The Wonder of Life

I am amazed by what evolutionary biology has achieved in recent years and the avenues of exploration and explanation it’s opened up. And yet… where does life as we experience it fit in?

Richard Dawkin’s vituperative response (Prospect, in 2012) to EO Wilson’s The Social Conquest of Earth made for stimulating reading – as far as I could understand it! The comments of Professor Georgy Koentges of Warwick University were helpful:

‘Like other scientists commenting on this “tit-for-tat” dispute between Wilson and Dawkins, Koentges also detects the old struggle between those who focus purely on the gene and those who see it as “an anthropological insult to our own feeling of self-belief”.’

This summed up neatly what I’ve been trying and failing to find the words for. Whatever evolutionary biology may demonstrate about the origins of life and the triumph of the selfish gene (whether at the level of individual selection, as Dawkins, or multi-level, as Wilson) it can’t explain or encompass that sense of self, or self-belief, or the breadth of human accomplishment, defying any easy genetic explanation (though they do try), and beyond that, any sense of the simple wonder of life.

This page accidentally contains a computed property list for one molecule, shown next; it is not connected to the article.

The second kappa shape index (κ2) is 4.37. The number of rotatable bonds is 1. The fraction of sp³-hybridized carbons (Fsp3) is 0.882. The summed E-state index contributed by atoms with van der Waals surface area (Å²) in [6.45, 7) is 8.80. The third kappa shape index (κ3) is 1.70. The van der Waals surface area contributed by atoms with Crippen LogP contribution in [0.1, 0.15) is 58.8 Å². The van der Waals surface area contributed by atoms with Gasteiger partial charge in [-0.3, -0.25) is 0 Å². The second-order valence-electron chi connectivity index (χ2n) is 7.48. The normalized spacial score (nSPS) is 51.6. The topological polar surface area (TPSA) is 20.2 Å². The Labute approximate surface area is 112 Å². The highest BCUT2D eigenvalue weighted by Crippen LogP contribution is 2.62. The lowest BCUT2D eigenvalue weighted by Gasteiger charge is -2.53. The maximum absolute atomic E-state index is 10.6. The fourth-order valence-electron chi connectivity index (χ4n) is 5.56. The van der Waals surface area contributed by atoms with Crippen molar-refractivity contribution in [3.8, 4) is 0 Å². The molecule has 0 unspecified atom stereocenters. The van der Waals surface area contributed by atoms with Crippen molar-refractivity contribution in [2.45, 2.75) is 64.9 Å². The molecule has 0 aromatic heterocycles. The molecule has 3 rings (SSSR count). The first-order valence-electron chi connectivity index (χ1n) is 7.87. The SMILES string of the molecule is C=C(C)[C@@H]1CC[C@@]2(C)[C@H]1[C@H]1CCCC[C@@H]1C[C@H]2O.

The scientific and the spiritual are, for me, two separate dimensions – and yet seamless. And that is a source for joy and wonder in itself.

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